EU response to youth jobs crisis is not the solution

The European Commission has found the ‘cure’ for high youth unemployment: businesses simply need to employ more young people. Otherwise, all young people who do not find a job within four months of leaving school should have the legal right to employment, initial training or an internship.

The European Commission has found the ‘cure’ for high youth unemployment: businesses simply need to employ more young people. Otherwise, all young people who do not find a job within four months of leaving school should have the legal right to employment, initial training or an internship.

Milan Cabrnoch, European Conservatives and Reformists group member of Committee on Employment and Social Affairs, understands the serious nature of youth unemployment, particularly in southern Europe where youth unemployment has reached alarming numbers. However, he believes the Commission’s proposal does notrepresent a solution to the system. “This proposal is a typical response of the European Union. The idea that young people should have a job is of course correct but the proposed solution is utopian. The European Union has to face serious problems with unemployment, but not by burdening businesses,” says Cabrnoch.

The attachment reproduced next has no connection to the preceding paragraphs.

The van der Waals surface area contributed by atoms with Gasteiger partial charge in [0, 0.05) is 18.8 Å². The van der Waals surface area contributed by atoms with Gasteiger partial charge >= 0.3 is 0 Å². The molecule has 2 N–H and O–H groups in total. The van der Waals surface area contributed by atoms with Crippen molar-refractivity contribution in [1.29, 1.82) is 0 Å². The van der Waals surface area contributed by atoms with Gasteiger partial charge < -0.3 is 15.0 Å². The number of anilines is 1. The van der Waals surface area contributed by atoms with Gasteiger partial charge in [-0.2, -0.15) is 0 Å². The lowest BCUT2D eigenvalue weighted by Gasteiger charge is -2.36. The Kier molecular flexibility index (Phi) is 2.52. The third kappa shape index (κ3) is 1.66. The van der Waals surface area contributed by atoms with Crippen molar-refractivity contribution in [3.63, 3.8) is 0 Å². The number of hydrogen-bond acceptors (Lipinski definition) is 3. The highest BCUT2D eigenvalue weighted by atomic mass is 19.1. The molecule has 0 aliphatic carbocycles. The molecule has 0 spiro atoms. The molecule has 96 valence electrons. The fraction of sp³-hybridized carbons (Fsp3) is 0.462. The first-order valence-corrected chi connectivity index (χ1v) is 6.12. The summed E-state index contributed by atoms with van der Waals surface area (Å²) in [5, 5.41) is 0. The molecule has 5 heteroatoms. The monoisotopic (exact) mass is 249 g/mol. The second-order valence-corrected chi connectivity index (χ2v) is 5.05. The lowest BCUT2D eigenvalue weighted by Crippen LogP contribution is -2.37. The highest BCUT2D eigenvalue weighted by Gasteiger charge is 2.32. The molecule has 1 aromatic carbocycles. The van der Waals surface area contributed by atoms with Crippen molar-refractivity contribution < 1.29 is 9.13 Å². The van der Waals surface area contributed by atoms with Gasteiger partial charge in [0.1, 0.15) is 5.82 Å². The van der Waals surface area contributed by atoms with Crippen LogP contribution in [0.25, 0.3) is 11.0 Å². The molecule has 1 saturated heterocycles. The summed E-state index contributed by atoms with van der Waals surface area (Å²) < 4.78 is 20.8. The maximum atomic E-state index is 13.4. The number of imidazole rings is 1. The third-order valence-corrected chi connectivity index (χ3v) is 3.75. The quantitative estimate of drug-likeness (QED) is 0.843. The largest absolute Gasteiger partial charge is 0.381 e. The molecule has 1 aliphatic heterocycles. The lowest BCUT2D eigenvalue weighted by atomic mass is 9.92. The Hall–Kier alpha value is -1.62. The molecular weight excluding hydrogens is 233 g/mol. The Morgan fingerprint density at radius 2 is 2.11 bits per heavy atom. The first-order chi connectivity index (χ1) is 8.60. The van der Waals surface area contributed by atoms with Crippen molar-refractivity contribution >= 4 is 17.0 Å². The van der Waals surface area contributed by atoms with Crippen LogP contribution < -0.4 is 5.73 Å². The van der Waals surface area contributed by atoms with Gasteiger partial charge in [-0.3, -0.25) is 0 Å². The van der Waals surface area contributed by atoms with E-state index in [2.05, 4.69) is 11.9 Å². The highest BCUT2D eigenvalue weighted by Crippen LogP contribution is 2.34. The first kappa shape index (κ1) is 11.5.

Instead, he argues that the European Union must set conditions that do not constrain small and medium enterprises, which produce nearly 70% of jobs in the Europeanlabour market.

Milan Cabrnoch said:

“Unfortunately, the increasing regulation is acting as an obstacle for businesses. It complicates the creation of new jobs. The labor market needs to increase its flexibility and new regulatory measures should not interfere.”

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